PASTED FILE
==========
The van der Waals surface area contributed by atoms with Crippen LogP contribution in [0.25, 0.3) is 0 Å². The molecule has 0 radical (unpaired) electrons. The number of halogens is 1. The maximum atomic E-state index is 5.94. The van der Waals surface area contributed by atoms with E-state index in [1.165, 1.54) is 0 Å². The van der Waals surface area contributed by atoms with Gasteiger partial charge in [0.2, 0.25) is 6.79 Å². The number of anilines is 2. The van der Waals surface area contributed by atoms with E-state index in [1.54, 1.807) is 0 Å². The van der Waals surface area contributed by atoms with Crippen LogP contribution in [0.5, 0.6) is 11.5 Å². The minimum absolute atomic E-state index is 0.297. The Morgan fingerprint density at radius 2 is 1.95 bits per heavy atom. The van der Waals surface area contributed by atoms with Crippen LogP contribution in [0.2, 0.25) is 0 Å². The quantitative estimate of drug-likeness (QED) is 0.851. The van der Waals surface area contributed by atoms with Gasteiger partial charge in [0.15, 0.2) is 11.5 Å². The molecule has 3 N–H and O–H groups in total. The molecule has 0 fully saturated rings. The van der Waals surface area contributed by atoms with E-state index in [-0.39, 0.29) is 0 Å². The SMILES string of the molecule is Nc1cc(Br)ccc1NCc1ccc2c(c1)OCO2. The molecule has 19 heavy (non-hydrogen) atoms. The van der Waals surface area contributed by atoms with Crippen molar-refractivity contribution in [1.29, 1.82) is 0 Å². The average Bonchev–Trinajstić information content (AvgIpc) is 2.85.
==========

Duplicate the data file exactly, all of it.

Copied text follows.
The van der Waals surface area contributed by atoms with Crippen LogP contribution in [0.25, 0.3) is 0 Å². The molecule has 0 radical (unpaired) electrons. The number of halogens is 1. The maximum atomic E-state index is 5.94. The van der Waals surface area contributed by atoms with E-state index in [1.165, 1.54) is 0 Å². The van der Waals surface area contributed by atoms with Gasteiger partial charge in [0.2, 0.25) is 6.79 Å². The number of anilines is 2. The van der Waals surface area contributed by atoms with E-state index in [1.54, 1.807) is 0 Å². The van der Waals surface area contributed by atoms with Crippen LogP contribution in [0.5, 0.6) is 11.5 Å². The minimum absolute atomic E-state index is 0.297. The Morgan fingerprint density at radius 2 is 1.95 bits per heavy atom. The van der Waals surface area contributed by atoms with Crippen LogP contribution in [0.2, 0.25) is 0 Å². The quantitative estimate of drug-likeness (QED) is 0.851. The van der Waals surface area contributed by atoms with Gasteiger partial charge in [0.15, 0.2) is 11.5 Å². The molecule has 3 N–H and O–H groups in total. The molecule has 0 fully saturated rings. The van der Waals surface area contributed by atoms with E-state index in [-0.39, 0.29) is 0 Å². The SMILES string of the molecule is Nc1cc(Br)ccc1NCc1ccc2c(c1)OCO2. The molecule has 19 heavy (non-hydrogen) atoms. The van der Waals surface area contributed by atoms with Crippen molar-refractivity contribution in [1.29, 1.82) is 0 Å². The average Bonchev–Trinajstić information content (AvgIpc) is 2.85.